Milking Maebelle & Early Birthday Surprises

Believe it or not, I’m still alive. Has it really been 2 weeks since my last post? I’m really slacking off here…

Anyway, we’ve been really busy around here doing many things, but my most notable experience has been milking Maebelle for the very first time. I would love to have more pictures of the actual milking to show you, however my hands were a bit preoccupied, so the story alone will have to suffice.

separating the kids for the first time was a little traumatic, although they had lovely fluffy straw, the best second cut hay and fresh water- they were still (understandably) sad. They made it through though, and the next morning I got all my milking equipment ready and headed out, knowing full well that my first time milking a goat who was being milked for the first time after her first time being separated from her kids for the night, wasn’t going to go super well. That’s too many “firsts” for anything to go smoothly.

I gave Maebelle her grain and put her hobbles on, just in case, and set to work. It was a mess. I had milk running up my arms, my fingers were cramping, and it was taking FOREVER to get just a little bit of milk. Then Maebelle ran out of grain, and even with the hobbles she was able to kick enough to knock over my bucket. Luckily there wasn’t much in it. At that point I decided it was in my best interest to milk with one hand and hold the bucket with the other. This got the job done well enough and, when my hands started cramping too badly I decided that was enough for our first time. I was so anxious and excited to have my very first jar of milk! What was it going to taste like? How much had I gotten? I was so busy with these thoughts running through my head that I released Maebelle’s head catch…and forgot to take her hobbles off! Ooops. I was scooting along behind her trying to grab them off her legs while she bee lined it to the babies.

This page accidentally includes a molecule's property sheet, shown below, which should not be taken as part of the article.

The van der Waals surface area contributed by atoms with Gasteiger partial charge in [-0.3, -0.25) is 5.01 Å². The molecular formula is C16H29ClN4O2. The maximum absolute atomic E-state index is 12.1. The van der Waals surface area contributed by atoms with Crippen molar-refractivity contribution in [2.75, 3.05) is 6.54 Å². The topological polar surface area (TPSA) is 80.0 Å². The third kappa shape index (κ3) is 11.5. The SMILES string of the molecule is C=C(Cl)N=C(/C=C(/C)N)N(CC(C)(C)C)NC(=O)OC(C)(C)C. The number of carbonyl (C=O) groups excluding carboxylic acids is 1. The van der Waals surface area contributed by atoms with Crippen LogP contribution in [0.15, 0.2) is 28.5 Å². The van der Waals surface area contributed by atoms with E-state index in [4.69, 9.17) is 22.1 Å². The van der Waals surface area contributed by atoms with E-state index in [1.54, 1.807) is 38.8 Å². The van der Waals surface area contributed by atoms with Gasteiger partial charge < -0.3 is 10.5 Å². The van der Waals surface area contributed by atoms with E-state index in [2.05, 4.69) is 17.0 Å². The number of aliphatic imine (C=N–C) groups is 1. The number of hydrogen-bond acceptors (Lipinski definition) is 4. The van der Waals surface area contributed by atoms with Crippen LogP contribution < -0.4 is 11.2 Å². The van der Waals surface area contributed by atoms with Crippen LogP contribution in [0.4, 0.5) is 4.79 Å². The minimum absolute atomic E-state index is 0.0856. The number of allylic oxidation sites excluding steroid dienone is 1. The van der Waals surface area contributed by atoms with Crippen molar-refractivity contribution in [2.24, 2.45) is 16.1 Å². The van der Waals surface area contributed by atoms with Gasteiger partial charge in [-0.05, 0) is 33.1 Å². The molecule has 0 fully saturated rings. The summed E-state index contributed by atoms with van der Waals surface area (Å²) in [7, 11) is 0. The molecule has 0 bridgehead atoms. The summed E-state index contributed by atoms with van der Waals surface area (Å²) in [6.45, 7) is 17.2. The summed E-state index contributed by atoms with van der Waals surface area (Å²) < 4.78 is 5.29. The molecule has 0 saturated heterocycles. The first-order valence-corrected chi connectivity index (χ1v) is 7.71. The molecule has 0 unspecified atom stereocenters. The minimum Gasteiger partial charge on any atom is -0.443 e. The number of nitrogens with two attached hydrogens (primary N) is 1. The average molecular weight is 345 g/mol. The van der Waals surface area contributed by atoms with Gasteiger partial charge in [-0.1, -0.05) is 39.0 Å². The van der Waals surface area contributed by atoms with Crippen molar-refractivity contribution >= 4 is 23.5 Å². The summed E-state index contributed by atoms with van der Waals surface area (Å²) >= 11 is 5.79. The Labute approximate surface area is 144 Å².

The happy ending of this story is that I got far more milk than I thought I would!

1 Litre Mason Jar, A Little Over 1/4 Full

Even today, my second milking, was much better than the first, and I know I’ll get better at it every day. I doubled my amount today, which I thought was excellent progress.

In other news, I got an early birthday present from my mother in law yesterday, can you guess what it- or they- are?

Peafowl! 4 of them actually, 2 peacocks and 2 peahens. The older male’s tail was too big to fit in any transportation cage or box we had, so we drove home with him on my lap, and his tail laid out over Farmer B’s lap.